The trek to Island Peak Base Camp is on a fairly steep trail. First, we climb south then turn east to the main line of the valley. We then walk on a winding path below the southern flank of the moraine from the Lhotse Glacier. Next, we continue walking on a pleasant trail along a streamside. The route to the Amphu Lapcha lies to the southeast. A crisscross route through the Imja and Lhotse glacier moraines leads to a wide valley flanking the SW side of Island Peak. Overnight at Island Peak Base Camp.
We begin our pre-climb training today after breakfast. Our guides will provide training on peak climbing techniques and the proper ways of using climbing gears such as the ice axe, climbing boots and crampons, harness, ascender, etc. The training will also include using ropes to go up and down. Although it is not mandatory to have prior training for Island Peak climbing, we strongly believe that some training experience will boost your confidence and climbing skills to increase the chances of scaling the summit as well as to fully enjoy the experience. Usually we will be climbing on rock surface for up to around 5770m. After that, we climb on ice and use ropes when necessary. However, the use of the rope and the length depends upon the season and the crevasses. We can spend the rest of the day hiking to high camp and back or resting for the next day’s climb. Overnight at the base camp.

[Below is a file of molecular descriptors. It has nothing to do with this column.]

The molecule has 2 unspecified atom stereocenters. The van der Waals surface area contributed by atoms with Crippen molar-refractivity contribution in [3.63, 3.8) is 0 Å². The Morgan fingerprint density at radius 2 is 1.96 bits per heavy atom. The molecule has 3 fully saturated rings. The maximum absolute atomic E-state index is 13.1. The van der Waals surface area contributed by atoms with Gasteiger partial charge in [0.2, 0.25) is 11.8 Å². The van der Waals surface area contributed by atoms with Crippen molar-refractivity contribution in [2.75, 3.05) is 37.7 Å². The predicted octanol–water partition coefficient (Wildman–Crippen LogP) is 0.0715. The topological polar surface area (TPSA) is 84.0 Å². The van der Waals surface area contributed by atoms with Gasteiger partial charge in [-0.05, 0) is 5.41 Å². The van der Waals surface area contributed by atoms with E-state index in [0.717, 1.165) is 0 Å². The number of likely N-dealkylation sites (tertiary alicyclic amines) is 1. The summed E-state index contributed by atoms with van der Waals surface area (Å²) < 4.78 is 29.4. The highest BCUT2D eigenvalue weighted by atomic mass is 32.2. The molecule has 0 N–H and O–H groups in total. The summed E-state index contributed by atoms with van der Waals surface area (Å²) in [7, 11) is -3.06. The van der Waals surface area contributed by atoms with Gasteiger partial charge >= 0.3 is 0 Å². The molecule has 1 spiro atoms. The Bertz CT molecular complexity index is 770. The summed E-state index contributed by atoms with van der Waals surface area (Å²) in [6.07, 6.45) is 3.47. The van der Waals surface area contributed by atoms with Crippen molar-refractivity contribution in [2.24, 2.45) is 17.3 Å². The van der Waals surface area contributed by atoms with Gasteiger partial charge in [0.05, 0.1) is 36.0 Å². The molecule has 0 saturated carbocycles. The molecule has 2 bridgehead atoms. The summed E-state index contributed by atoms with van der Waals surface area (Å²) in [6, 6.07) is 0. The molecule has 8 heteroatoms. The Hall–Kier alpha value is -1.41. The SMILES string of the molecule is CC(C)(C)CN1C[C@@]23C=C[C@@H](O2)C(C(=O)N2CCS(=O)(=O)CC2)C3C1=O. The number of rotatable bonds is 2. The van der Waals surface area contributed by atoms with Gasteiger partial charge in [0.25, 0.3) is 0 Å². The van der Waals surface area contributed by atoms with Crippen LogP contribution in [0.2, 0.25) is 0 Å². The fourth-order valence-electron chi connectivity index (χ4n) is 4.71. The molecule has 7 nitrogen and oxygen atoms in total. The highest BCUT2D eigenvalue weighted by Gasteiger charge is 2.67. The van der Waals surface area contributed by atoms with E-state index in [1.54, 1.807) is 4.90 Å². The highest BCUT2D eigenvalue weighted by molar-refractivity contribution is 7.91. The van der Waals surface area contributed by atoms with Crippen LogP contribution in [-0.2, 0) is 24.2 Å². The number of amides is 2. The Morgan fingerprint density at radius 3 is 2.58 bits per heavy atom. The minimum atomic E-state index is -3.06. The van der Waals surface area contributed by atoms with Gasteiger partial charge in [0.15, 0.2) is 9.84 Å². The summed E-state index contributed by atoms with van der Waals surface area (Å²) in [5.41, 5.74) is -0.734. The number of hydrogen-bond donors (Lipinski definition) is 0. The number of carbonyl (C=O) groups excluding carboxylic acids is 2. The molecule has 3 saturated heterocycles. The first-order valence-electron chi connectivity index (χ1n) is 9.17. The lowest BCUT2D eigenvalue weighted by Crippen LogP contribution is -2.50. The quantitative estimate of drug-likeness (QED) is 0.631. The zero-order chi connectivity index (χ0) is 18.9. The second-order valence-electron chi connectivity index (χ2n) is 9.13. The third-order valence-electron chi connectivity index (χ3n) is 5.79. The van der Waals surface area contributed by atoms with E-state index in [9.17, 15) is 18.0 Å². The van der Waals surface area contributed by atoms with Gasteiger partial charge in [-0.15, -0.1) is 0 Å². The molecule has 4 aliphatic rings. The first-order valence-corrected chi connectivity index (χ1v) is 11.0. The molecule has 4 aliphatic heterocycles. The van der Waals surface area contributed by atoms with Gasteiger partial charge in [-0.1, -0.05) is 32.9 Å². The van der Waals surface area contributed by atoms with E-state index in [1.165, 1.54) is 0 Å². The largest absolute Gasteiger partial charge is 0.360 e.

We wake up early today at around 12 to 1 am and have our breakfast before beginning our climb. It is important we reach the summit before noon because in the afternoon the strong winds in the highlands might become a barrier for a successful summit. The trail moves up beyond the base camp for several hundred meters before striking off the steep hillside. Initially sandy, the path soon turns to grass before becoming boulder strewn. As we climb up the hill, we will see that the slope narrows and the trail enters a steep rock channel. We climb the rock gully. This is not difficult, but there are several short rock steps to climb before we emerge on the right side of the gully. The route then follows a ridgeline, which leads to an exhilarating and exposed traverse onto the snout of the summit glacier. We need to rope up for the glacier as it contains several crevasses. The guides will fix a rope wherever necessary. A steep snow slope leads us onto the summit ridge. Both fixed rope and man rope will be used during the climb for safety. We use fix rope after successfully climbing on rock. The length of the rope will usually be of 350m. However, the length depends on the time of the season and the crevasses. There are two newly formed crevasses. We will be using ladders to cross them. After enjoying the summit views, and taking pictures, we descend all the way to Island Peak Base Camp where some of our crew are waiting for us. We celebrate on our successful Island Peak climb.
Today’s walk will be a much easier as we descend to the lower altitudes. Following the same route back through the wide valley of Khumbu Khola, we pass through the beautiful Sherpa villages Orsho and Shomare. We can also take a different trail to visit the Gompa in Upper Pangboche, which is believed to be the oldest in the Khumbu region or take the regular trail to reach Pangboche. Pangboche is a scenic village surrounded by Everest to its north, Ama Dablam, Thamserku, and Kangtaiga to the east, the Kongde range to the south and the Imja Tse River flowing through the wide fertile valley.